They claim that trigger is found in a weak link in A1 milks chain of amino acids causing the chain to break and creating a small piece called BCM7. They say that piece moves through the gut wall into the blood stream causing disease

But being that today’s date is 07/04/2010, it seems this story might be on a cycle of every 3 – 4 years. Slow news day 7:30 Report?

Here are some more similarities:

Four Corners, First Published 31/03/2003. Reporter Ticky Fullerton:

Milk has long been blamed for health problems – heart disease, diabetes and even autism. But in the new hypothesis, it’s not fats or sugar but protein, something you can’t even taste, under the microscope. A2 milk’s backers claim A1 triggers these diseases.

Landline First Published: 06/08/2006. Reporter Pip Courtney:

Milk has long been blamed for health problems – heart disease, diabetes and even autism. But in the new hypothesis, it’s not fats or sugar but protein, something you can’t even taste, under the microscope. A2 milk’s backers claim A1 triggers these diseases.

Oh Aunty, really?

And they even spoke to many of the same people.

Landline First Published: 06/08/2006. Reporter Pip Courtney:

Well, in 2004, the New Zealand Food Safety Authority asked Professor Boyd Swinburn from Deakin University to evaluate the research.

Four Corners, First Published 31/03/2003. Reporter Ticky Fullerton:

PROFESSOR BOYD SWINBURN, SCHOOL OF HEALTH SCIENCES, DEAKIN UNIVERISTY

After re-watching tonight’s story on-line, I’m not sure what prompted them to run it again. You might guess some significant new scientific breakthroughs, or advances in the understanding of how regular milk might cause such diseases. But sadly no.

I only saw one piece of new science in this version of the story, a paper from Russian researchers claiming developmental delays in babies fed A1 formula, which correlated with high levels of circulating BCM7.

But Professor Peter Clifton had this to say;

“I’ve certainly read that paper and I don’t think it’s groundbreaking and significant. In fact, if I had been editing that journal I wouldn’t have accepted that paper for many many reasons, essentially I don’t think they’ve actually measured what they claim to measure”.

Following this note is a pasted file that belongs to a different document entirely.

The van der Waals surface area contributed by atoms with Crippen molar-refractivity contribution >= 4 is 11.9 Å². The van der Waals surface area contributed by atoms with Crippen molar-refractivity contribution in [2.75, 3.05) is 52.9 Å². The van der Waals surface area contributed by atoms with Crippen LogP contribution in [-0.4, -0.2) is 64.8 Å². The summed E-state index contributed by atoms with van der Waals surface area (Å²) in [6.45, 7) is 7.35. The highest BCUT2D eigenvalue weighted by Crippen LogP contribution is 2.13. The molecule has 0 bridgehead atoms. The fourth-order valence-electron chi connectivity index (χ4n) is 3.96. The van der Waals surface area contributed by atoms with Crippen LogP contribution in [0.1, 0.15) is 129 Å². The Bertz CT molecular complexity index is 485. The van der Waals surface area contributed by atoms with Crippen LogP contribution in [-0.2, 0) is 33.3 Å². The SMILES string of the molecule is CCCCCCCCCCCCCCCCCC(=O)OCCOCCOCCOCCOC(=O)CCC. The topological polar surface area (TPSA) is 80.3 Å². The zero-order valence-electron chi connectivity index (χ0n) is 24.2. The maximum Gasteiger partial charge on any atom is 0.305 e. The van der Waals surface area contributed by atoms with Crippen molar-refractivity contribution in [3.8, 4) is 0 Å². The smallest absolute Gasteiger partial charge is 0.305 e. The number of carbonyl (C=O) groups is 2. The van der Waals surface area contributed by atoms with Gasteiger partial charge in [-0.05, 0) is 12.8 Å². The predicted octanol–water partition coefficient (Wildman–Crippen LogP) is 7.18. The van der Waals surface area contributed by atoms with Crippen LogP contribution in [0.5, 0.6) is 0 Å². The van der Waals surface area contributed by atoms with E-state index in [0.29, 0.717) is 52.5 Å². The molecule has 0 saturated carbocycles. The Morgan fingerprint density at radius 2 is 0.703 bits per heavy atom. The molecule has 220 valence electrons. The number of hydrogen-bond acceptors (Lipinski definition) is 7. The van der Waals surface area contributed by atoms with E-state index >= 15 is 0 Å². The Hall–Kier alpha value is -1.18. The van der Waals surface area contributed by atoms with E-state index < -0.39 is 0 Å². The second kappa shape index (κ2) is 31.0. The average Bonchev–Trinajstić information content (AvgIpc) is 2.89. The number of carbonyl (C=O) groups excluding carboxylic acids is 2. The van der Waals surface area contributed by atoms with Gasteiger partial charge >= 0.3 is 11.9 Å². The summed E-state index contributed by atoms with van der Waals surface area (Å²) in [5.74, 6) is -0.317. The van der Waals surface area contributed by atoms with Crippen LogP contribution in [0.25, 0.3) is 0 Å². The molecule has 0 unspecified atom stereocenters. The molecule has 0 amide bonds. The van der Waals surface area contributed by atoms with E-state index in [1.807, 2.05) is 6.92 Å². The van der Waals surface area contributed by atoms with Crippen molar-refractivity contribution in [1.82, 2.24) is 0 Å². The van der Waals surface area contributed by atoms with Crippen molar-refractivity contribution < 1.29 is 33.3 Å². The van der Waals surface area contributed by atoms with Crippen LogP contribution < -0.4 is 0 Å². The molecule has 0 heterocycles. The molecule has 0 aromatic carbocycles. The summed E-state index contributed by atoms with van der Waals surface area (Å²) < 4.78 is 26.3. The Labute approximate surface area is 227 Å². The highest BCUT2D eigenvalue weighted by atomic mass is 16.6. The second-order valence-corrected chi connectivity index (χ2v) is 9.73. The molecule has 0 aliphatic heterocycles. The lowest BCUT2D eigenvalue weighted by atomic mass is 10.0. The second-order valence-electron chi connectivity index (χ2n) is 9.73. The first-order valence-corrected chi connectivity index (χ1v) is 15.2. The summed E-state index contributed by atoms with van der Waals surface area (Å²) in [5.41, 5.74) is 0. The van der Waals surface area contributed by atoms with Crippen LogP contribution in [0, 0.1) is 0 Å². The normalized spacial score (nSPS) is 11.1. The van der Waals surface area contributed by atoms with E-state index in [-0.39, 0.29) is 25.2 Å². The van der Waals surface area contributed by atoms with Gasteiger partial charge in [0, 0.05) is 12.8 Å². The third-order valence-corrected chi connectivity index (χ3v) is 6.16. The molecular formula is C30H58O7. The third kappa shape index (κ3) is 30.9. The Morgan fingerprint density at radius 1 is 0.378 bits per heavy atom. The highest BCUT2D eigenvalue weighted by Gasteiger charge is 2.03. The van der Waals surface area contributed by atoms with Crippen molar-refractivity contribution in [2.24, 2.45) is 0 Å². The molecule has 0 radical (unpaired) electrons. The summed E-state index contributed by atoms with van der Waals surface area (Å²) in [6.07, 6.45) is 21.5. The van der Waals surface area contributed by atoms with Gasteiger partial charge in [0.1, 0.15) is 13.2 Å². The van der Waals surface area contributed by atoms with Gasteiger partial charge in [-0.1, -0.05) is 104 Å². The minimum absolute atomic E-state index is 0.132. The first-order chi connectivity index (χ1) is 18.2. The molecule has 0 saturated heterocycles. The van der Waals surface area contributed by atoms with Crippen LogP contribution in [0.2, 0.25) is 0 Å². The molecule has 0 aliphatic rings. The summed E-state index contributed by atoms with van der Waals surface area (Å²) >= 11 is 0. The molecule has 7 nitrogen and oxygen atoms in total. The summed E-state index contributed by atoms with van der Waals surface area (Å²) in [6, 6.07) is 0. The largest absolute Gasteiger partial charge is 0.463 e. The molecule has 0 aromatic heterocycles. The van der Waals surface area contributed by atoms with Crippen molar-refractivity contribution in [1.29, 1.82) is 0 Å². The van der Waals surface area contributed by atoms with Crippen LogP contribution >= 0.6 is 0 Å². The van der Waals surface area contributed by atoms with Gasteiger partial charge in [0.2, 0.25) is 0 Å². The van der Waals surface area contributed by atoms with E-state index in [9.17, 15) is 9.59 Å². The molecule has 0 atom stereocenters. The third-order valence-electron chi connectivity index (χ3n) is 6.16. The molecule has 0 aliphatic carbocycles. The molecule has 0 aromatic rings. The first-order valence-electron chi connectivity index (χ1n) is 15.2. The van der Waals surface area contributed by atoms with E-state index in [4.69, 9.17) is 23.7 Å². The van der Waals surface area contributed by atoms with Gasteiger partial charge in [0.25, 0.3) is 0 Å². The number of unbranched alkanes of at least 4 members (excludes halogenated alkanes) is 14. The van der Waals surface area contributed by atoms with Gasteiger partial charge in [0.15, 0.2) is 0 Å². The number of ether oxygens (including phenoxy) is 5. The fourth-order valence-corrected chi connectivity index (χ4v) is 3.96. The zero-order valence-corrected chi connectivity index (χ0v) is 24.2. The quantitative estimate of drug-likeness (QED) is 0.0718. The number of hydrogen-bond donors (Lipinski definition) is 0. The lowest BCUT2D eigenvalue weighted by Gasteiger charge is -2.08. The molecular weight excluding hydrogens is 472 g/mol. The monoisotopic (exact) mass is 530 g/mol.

There’s more

Landline First Published: 06/08/2006. Reporter Pip Courtney:

In 2004, the Queensland Health Department fined A2 milk marketers $15,000 for making false and misleading claims about the health benefits of A2 milk. Dairy Australia says the company broke the rules.

7:30 Report, 07/04/2010

It’s wary about the way it promotes the product. Mindful that back in 2004 another A2 milk marketer was convicted of making false and misleading health claims.

And finally:

Four Corners, First Published 31/03/2003. Reporter Ticky Fullerton:

TICKY FULLERTON: Just how plausible do you think it is that one factor, a protein in A1 milk, could contribute to diabetes, heart disease, autism and schizophrenia?

7:30 Report, 07/04/2010

Reporter Lisa Whitehead: Why don’t you go as far as claiming that A1 milk can cause heart disease, juvenile diabetes, even autism

The answer was a piece of unsubstantiated scaremongering from an A2 supporter:

“We’ve really left that topic to the scientists to talk about, there are many eminent scientists who would support that. Ummm, we would certainly say that yes, there’s some evidence, we don’t certainly talk avidly about that evidence but we believe yes consumers should make up their own minds about that.”